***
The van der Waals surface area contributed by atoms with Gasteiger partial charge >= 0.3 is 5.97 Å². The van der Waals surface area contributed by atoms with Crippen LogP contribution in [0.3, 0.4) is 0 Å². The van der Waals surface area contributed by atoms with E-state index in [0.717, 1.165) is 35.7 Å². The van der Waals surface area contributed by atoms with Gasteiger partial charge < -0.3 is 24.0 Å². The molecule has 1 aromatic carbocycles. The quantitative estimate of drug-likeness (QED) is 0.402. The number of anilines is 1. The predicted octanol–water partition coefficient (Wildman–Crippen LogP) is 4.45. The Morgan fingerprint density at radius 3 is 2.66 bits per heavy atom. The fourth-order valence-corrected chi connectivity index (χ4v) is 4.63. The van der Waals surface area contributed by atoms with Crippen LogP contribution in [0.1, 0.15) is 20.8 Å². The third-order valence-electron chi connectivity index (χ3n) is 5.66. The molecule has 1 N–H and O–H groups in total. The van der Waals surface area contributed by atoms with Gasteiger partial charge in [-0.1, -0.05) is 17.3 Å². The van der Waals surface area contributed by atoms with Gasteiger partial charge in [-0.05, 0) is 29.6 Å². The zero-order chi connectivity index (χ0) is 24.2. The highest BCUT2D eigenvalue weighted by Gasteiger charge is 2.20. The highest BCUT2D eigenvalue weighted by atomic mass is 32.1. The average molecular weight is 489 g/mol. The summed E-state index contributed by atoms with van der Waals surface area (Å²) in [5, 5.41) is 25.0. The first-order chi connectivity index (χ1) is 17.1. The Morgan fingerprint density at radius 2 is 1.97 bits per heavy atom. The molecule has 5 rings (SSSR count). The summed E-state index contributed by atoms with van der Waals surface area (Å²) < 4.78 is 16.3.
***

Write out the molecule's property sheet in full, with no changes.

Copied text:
The van der Waals surface area contributed by atoms with Gasteiger partial charge >= 0.3 is 5.97 Å². The van der Waals surface area contributed by atoms with Crippen LogP contribution in [0.3, 0.4) is 0 Å². The van der Waals surface area contributed by atoms with E-state index in [0.717, 1.165) is 35.7 Å². The van der Waals surface area contributed by atoms with Gasteiger partial charge < -0.3 is 24.0 Å². The molecule has 1 aromatic carbocycles. The quantitative estimate of drug-likeness (QED) is 0.402. The number of anilines is 1. The predicted octanol–water partition coefficient (Wildman–Crippen LogP) is 4.45. The Morgan fingerprint density at radius 3 is 2.66 bits per heavy atom. The fourth-order valence-corrected chi connectivity index (χ4v) is 4.63. The van der Waals surface area contributed by atoms with Crippen LogP contribution in [0.1, 0.15) is 20.8 Å². The third-order valence-electron chi connectivity index (χ3n) is 5.66. The molecule has 1 N–H and O–H groups in total. The van der Waals surface area contributed by atoms with Gasteiger partial charge in [-0.1, -0.05) is 17.3 Å². The van der Waals surface area contributed by atoms with Gasteiger partial charge in [-0.05, 0) is 29.6 Å². The zero-order chi connectivity index (χ0) is 24.2. The highest BCUT2D eigenvalue weighted by Gasteiger charge is 2.20. The highest BCUT2D eigenvalue weighted by atomic mass is 32.1. The average molecular weight is 489 g/mol. The summed E-state index contributed by atoms with van der Waals surface area (Å²) in [5, 5.41) is 25.0. The first-order chi connectivity index (χ1) is 17.1. The Morgan fingerprint density at radius 2 is 1.97 bits per heavy atom. The molecule has 5 rings (SSSR count). The summed E-state index contributed by atoms with van der Waals surface area (Å²) < 4.78 is 16.3.